The Federal Council receives a message from the G7 countries

International criticism

Russian money: The Federal Council receives a message from the G7 countries

Senior position of the Federal Council: The G7 countries have written to the state government. Major Western economic powers are not satisfied with the implementation of Russian sanctions.

The G7 countries have written to the Bundesrat. Pictured are US President Joe Biden (right) and Japanese Prime Minister Fumio Kishida.

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The G7 countries are not satisfied with the way Switzerland applies sanctions against Russia. As announced by this newspaper, the seven most important Western industrialized nations have now sent a letter to the Federal Council. The Federal Office for Economic Affairs, Education and Research (EAER) confirmed a similar report to CH Media on Thursday Handelszeitung.

EAER announced that the Federal Council was aware of a letter on the subject of the task force “Russian elites, agents and oligarchs” (repo). The letter was signed by diplomatic representatives from France, Italy, Germany, the United States, Canada, Japan and the United Kingdom – and, as CH Media also learned, the European Union and its ambassador in Bern. She added that the state government had not yet discussed the letter. However, the thesis has been entrusted for “preliminary analysis” to the EAER and the Lead State Secretariat for Economic Affairs (Seco).

The WBF does not comment on the exact content of the message. However, the Federal Office stresses that “diplomatic customs” were not observed. The Federal Council regrets that “the various media outlets were informed of this message before it could be corrected.”

Criticism of passive and restrictive Switzerland

According to various sources, the G7 countries feel that Switzerland is a passive actor and could do more in implementing sanctions – for example in tracing assets from sanctioned Russians. The fact that the Federal Council announced in mid-February that no frozen assets would be confiscated from Russian oligarchs in Switzerland was also said to have sparked outrage.

The G7-Australia Repo working group is set to boost cooperation on sanctions against Russian elites. The US-led group, like the so-called EU-wide “freeze and seize” task force, is exploring the possibility of harnessing embargoed Russian funds. The assets must be available to Ukraine for reconstruction.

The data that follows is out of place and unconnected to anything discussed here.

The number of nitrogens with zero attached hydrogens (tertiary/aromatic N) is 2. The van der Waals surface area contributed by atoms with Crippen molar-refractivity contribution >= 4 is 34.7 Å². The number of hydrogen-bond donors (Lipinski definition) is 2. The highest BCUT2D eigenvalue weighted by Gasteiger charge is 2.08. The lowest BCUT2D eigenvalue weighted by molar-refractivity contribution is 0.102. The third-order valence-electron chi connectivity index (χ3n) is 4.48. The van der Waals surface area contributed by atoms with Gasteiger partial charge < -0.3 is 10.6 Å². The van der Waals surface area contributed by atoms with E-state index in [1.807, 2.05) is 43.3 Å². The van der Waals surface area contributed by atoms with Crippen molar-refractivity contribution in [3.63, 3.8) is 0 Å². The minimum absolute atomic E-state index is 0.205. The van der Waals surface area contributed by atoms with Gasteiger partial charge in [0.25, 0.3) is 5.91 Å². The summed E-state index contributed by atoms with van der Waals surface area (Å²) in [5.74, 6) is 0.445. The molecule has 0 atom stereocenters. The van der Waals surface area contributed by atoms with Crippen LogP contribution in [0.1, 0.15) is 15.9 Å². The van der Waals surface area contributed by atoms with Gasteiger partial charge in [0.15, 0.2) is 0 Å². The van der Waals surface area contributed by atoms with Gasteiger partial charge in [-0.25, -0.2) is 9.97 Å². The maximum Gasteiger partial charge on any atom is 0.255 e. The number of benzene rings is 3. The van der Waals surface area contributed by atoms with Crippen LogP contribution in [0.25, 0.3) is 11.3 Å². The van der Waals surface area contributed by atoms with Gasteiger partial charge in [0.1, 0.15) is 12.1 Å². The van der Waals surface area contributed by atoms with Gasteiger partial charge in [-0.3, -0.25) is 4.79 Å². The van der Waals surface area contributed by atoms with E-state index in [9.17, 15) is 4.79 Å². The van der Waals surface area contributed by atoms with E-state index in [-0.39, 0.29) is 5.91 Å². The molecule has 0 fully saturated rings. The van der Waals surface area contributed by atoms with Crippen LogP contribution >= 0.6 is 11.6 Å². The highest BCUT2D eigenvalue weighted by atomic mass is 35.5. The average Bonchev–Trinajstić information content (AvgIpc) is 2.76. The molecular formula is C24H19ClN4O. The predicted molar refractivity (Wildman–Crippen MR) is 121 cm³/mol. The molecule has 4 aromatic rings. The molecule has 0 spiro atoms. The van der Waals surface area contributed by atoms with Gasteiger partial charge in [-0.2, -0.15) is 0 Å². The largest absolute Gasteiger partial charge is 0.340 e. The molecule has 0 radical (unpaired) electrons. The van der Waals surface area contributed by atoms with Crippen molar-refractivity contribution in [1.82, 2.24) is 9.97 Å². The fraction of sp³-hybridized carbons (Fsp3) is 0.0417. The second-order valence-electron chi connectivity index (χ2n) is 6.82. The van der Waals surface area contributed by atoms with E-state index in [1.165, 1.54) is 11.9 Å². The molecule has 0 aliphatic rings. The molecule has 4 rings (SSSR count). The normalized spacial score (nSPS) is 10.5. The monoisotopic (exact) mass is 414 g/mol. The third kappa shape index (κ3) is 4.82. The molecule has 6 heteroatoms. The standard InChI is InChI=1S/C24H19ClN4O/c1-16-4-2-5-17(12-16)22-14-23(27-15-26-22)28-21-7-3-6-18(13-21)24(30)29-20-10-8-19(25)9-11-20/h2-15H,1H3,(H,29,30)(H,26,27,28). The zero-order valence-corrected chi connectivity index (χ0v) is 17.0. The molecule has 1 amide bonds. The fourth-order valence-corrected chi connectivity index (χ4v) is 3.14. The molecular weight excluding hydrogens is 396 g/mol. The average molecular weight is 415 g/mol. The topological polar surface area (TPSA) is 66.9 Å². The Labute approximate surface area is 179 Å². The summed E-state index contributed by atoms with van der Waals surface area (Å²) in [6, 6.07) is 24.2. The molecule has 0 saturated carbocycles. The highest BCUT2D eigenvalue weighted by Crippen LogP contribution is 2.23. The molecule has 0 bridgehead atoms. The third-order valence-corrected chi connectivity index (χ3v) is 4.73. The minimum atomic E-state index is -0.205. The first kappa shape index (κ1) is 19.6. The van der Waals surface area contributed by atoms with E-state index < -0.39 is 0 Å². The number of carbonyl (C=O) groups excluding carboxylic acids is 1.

However, Switzerland has not yet shown any interest in participating in the buyback working group – despite urging from the United States. The reason: Seco announced at the end of March that since the launch of the body, which is still under construction, no other country has joined except the G7. On the other hand, in the EU “freeze and grab” working group, he “regularly actively participates in subgroup meetings.”

Clearly, there is no need for action beyond this: according to Seco, the EU Commission has “explicitly stated” that it very much welcomes Switzerland’s contribution to strengthening the effectiveness of the enforcement of sanctions across Europe.

It is not clear how much Russian state money is in Switzerland

A lot is also happening internationally to make the Russian Central Bank’s withheld reserves of more than 300 billion euros usable. In this regard, the EU Commission has prepared variants in an internal concept paper – for example, not to seize central bank billions directly, but to invest in financial markets and cut profits. Seco could not comment on this either.

It is also unclear how much Russian state money is in Switzerland. Only when the Federal Council adopted the tenth package of EU sanctions at the end of March did the Russian Central Bank have a new obligation to report on domestic assets. The people or organizations that own or control these funds must report them to Seco by April 12.

Switzerland was not surprised by the international pressure

Not surprisingly, Switzerland is under international pressure. This is evidenced by a look at the confidential report that Foreign Minister Ignacio Cassis presented to the Federal Council in September – in which he wanted to reorganize the policy of neutrality under the banner of “cooperative neutrality”.

The first section says: “Partner countries express the difficulty in understanding the meaning and purpose of a neutral position (…) when, as in the case of Russia’s military aggression against Ukraine, it is a direct attack on the system of liberal values ​​and the international system at work.” And in the last paragraph: “Neutrality must not be seen as isolated.” (abi / rh. / sbü)

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